Net Neutrality Loses, But Is Not Dead (Yet)...
Monster news yesterday. A federal appeals court ruled that the FCC did not have the legal authority to regulate the network management practices of internet service providers (ISPs). In plain English, the court effectively killed Net Neutrality.
Or did they?
You see, Net Neutrality is the long-standing principle - also called the First Amendment of the Internet - that has always guaranteed that all web content was treated equally. No matter whether a site delivered streaming video or just plain text, data was data, and when you paid your ISP for web access every month, you were assured that you would have equal access to all websites regardless of their type of content.
The FCC was responsible for ensuring that Net Neutrality remained in place and that large telecom and cable operators like Comcast, Verizon, AT&T, etc., did not divide the internet into two parts - one "fast lane" where giant corporations paid extra to deliver their websites at faster speeds, and one "slow lane" for small businesses, schools, non-profits, and individuals who could not pay the extra fee and thus their sites were delivered at slower speeds. Net Neutrality was designed to prevent this type of splintering into the digital haves and have-nots.
With this appellate court ruling, the sky seems to have fallen! Bloggers are proclaiming the end of cyberspace as we know it. It is nothing less than a transformational shift, they say, and a corporate power grab. This is akin to right-wing pundits like Glen Beck decrying Net Neutrality as a "Marxist plot to take over the internet".
Everyone ought to relax. I've always framed the Net Neutrality issue, not as the Average Joe vs. the evil global corporation (the David-vs.-Goliath analogy), but rather as being between one group of giant corporations vs. another group of giant corporations. In a practical sense, the Average Joe website owner doesn't compete for speed with the giant websites anyway. They just don't have the hardware or other resources. So really, what we're talking about here is a battle between the ISPs of the world like Comcast and Verizon vs. the major internet players like Google, Microsoft, and Yahoo.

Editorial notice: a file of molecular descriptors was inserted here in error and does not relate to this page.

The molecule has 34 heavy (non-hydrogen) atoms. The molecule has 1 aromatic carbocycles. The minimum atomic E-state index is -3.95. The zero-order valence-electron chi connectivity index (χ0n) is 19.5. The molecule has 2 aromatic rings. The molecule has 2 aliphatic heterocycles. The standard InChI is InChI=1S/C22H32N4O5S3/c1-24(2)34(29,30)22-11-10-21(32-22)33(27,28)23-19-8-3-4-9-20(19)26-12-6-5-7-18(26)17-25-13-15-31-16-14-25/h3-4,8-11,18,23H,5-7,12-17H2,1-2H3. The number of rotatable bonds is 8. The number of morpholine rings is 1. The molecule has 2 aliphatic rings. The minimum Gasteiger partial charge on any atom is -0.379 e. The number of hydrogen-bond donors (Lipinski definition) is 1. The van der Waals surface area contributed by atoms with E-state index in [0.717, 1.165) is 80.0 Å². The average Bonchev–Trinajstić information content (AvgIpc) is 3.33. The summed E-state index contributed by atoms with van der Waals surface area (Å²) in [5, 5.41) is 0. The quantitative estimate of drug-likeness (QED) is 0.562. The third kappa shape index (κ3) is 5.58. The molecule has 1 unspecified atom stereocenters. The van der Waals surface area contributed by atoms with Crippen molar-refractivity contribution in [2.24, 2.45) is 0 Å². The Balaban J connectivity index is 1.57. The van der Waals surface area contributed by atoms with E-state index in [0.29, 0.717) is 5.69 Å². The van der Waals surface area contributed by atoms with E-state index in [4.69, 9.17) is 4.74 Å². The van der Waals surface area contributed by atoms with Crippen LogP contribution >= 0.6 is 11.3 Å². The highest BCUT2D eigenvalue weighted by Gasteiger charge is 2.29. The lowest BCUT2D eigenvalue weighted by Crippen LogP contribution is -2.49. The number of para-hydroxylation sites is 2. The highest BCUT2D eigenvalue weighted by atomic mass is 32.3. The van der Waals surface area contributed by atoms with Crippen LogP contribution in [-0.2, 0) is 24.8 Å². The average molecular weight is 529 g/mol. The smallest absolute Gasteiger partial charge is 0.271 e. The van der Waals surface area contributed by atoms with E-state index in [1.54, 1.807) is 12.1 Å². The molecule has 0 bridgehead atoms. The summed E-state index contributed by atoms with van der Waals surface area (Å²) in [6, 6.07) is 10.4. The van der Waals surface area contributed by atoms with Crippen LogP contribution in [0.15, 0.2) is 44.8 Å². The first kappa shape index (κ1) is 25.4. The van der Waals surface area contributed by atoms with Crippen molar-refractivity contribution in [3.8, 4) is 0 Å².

Now, you can certainly have an opinion about which side you favor, but it's misleading to frame the issue as being something other than one gargantuan industry versus another. Personally, in full disclosure, I favor the websites in this battle only because their industry remains less monopolistic and because I believe that there is far more potential for technological innovation and economic growth in the hands of website operators than there is in those of the dozen or so major telecom players who've been gathering cobwebs for decades.
Stepping back from the brink, a few things become clear as a result of the court's ruling. As Tech Trader Daily points out, there are three possibilities for what will happen next:
- The FCC will ask Congress to pass legislation granting them the needed authority (that they previously thought they had).
- The FCC will ask Congress to outright pass Net Neutrality legislation.
- The FCC will reclassify broadband services as a "utility" in order to bring such services under their jurisdiction.
The latter is being described as the "nuclear option". Turning broadband into a Title II service with the "common carrier" label would mean far more regulatory obligations extending way beyond Net Neutrality. It would grant the government the ability to regulate broadband the way it did telecommunications when it was still an AT&T monopoly, including price controls. If this was the course pursued - and, let's be clear, most observers do NOT believe it will - then the result would be a virtual halt to all telecom infrastructure investment for years. And that's something that nobody wants.
Thus, if you want to boil all of this down into a few bullet points to impress your co-workers, let us say simply that the court has ruled against Net Neutrality, and despite some people claiming apocalypse, Congress is likely to take up the issue next. If they succeed, Net Neutrality will return, perhaps stronger than it was (with an actual legislative mandate); if they fail, then it will mean in practical terms that large website companies like Google and Microsoft will have to pay an extra fee, although it will affect the rest of us only slightly. In either case, the Net Neutrality debate shall live on.